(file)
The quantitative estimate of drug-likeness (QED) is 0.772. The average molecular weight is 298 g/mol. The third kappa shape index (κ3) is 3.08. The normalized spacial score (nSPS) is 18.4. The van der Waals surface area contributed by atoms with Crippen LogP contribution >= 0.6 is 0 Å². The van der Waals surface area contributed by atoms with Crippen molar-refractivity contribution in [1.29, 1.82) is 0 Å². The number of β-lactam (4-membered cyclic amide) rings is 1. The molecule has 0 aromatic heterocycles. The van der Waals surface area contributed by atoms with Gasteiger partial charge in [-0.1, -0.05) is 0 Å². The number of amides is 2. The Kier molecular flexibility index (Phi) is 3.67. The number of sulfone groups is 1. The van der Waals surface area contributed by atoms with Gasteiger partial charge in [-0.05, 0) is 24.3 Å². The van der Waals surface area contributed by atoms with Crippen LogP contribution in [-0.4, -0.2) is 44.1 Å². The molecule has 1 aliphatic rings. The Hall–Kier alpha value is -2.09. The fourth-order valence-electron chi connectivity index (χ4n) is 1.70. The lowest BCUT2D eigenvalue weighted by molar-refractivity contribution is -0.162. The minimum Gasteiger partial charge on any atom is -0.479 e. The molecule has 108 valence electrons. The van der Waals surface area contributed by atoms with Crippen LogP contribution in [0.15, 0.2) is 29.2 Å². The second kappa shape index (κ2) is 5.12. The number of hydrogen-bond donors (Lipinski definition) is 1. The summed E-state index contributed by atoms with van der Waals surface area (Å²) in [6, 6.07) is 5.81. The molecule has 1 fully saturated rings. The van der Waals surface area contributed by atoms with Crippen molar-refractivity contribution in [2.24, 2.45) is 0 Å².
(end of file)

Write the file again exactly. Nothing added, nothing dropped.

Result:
The quantitative estimate of drug-likeness (QED) is 0.772. The average molecular weight is 298 g/mol. The third kappa shape index (κ3) is 3.08. The normalized spacial score (nSPS) is 18.4. The van der Waals surface area contributed by atoms with Crippen LogP contribution >= 0.6 is 0 Å². The van der Waals surface area contributed by atoms with Crippen molar-refractivity contribution in [1.29, 1.82) is 0 Å². The number of β-lactam (4-membered cyclic amide) rings is 1. The molecule has 0 aromatic heterocycles. The van der Waals surface area contributed by atoms with Gasteiger partial charge in [-0.1, -0.05) is 0 Å². The number of amides is 2. The Kier molecular flexibility index (Phi) is 3.67. The number of sulfone groups is 1. The van der Waals surface area contributed by atoms with Gasteiger partial charge in [-0.05, 0) is 24.3 Å². The van der Waals surface area contributed by atoms with Crippen LogP contribution in [-0.4, -0.2) is 44.1 Å². The molecule has 1 aliphatic rings. The Hall–Kier alpha value is -2.09. The fourth-order valence-electron chi connectivity index (χ4n) is 1.70. The lowest BCUT2D eigenvalue weighted by molar-refractivity contribution is -0.162. The minimum Gasteiger partial charge on any atom is -0.479 e. The molecule has 108 valence electrons. The van der Waals surface area contributed by atoms with Crippen LogP contribution in [0.15, 0.2) is 29.2 Å². The second kappa shape index (κ2) is 5.12. The number of hydrogen-bond donors (Lipinski definition) is 1. The summed E-state index contributed by atoms with van der Waals surface area (Å²) in [6, 6.07) is 5.81. The molecule has 1 fully saturated rings. The van der Waals surface area contributed by atoms with Crippen molar-refractivity contribution in [2.24, 2.45) is 0 Å².